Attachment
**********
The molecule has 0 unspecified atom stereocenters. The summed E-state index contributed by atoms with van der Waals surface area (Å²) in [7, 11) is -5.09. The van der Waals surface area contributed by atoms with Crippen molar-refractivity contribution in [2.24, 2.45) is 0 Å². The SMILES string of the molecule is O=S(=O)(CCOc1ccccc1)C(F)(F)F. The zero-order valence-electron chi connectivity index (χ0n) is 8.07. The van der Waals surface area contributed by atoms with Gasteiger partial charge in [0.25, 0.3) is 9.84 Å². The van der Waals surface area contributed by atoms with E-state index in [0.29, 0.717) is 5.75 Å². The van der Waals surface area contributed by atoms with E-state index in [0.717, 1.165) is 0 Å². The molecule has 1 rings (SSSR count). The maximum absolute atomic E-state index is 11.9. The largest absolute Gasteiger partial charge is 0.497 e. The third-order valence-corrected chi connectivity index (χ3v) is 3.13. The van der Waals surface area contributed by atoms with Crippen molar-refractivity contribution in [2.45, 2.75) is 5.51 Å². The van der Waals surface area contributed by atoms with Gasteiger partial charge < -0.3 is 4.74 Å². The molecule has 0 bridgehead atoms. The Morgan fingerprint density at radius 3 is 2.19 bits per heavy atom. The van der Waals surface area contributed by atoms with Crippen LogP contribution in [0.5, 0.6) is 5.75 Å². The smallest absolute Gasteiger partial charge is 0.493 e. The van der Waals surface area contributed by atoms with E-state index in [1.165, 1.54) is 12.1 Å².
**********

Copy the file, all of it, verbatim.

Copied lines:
The molecule has 0 unspecified atom stereocenters. The summed E-state index contributed by atoms with van der Waals surface area (Å²) in [7, 11) is -5.09. The van der Waals surface area contributed by atoms with Crippen molar-refractivity contribution in [2.24, 2.45) is 0 Å². The SMILES string of the molecule is O=S(=O)(CCOc1ccccc1)C(F)(F)F. The zero-order valence-electron chi connectivity index (χ0n) is 8.07. The van der Waals surface area contributed by atoms with Gasteiger partial charge in [0.25, 0.3) is 9.84 Å². The van der Waals surface area contributed by atoms with E-state index in [0.29, 0.717) is 5.75 Å². The van der Waals surface area contributed by atoms with E-state index in [0.717, 1.165) is 0 Å². The molecule has 1 rings (SSSR count). The maximum absolute atomic E-state index is 11.9. The largest absolute Gasteiger partial charge is 0.497 e. The third-order valence-corrected chi connectivity index (χ3v) is 3.13. The van der Waals surface area contributed by atoms with Crippen molar-refractivity contribution in [2.45, 2.75) is 5.51 Å². The van der Waals surface area contributed by atoms with Gasteiger partial charge < -0.3 is 4.74 Å². The molecule has 0 bridgehead atoms. The Morgan fingerprint density at radius 3 is 2.19 bits per heavy atom. The van der Waals surface area contributed by atoms with Crippen LogP contribution in [0.5, 0.6) is 5.75 Å². The smallest absolute Gasteiger partial charge is 0.493 e. The van der Waals surface area contributed by atoms with E-state index in [1.165, 1.54) is 12.1 Å².